This action uses osstatus.com to look up information about error codes on Apple’s platforms. This is useful if you’re a developer who wants to look up some error code or constant but you don’t know in which framework or in which header it is defined.
As a bonus, if you have Xcode installed (either as /Applications/Xcode.app or /Applications/Xcode-beta.app), the search results let you browse the related frameworks and header files directly in the respective SDK.
Create New Swift Playground
Oftentimes, I just want to try something out in a clean Playground, but switching to Xcode, creating a new Playground and (most importantly) then deciding how to name it and where to save it is just no fun for me.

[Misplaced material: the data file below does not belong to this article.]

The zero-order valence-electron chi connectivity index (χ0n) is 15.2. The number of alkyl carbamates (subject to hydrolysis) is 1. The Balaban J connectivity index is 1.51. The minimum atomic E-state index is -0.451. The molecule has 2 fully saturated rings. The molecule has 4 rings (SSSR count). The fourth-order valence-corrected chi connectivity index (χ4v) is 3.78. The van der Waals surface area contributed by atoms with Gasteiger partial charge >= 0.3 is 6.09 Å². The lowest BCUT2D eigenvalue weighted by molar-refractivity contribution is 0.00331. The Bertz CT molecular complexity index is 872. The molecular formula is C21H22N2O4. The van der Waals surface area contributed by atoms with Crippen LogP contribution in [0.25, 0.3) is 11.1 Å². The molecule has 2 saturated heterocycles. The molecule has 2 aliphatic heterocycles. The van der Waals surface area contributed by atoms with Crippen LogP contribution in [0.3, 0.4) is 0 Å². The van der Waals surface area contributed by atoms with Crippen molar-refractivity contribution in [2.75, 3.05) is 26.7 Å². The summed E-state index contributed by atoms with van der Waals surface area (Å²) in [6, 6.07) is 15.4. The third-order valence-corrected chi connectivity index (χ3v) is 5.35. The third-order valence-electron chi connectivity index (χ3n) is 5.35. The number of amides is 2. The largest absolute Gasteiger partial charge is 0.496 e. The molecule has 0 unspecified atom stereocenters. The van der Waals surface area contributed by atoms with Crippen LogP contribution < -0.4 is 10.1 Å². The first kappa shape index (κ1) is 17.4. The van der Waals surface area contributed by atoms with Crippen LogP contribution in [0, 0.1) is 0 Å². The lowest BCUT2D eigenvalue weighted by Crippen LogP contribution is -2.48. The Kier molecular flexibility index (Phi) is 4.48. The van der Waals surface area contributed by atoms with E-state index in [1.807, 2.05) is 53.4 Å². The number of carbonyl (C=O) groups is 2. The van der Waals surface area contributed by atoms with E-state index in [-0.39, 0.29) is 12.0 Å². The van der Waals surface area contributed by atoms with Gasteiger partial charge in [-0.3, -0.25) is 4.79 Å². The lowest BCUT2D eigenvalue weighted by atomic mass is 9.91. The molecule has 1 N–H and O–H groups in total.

That’s why I wrote a LaunchBar Action that just creates a new Playground and opens it right away. You can optionally enter a name for the Playground, but you don’t have to (a timestamped name is used by default).
It’s written in Swift 2.2, so Xcode 7.3 is required.
Uses “xcrun swift-demangle” to convert a mangled Swift symbol name to a human-readable Swift symbol name. Handy for quickly selecting some mangled symbol and sending it to LaunchBar via Instant Send, then demangling the symbol.
Here’s a mangled name for you to try: __TFCCC4test1a1b1c1dfS2_FTS0_1xS1_1vFT1xSi_Si_OVS_1e1f
For more information, read Mike Ash’s post on Swift Name Mangling.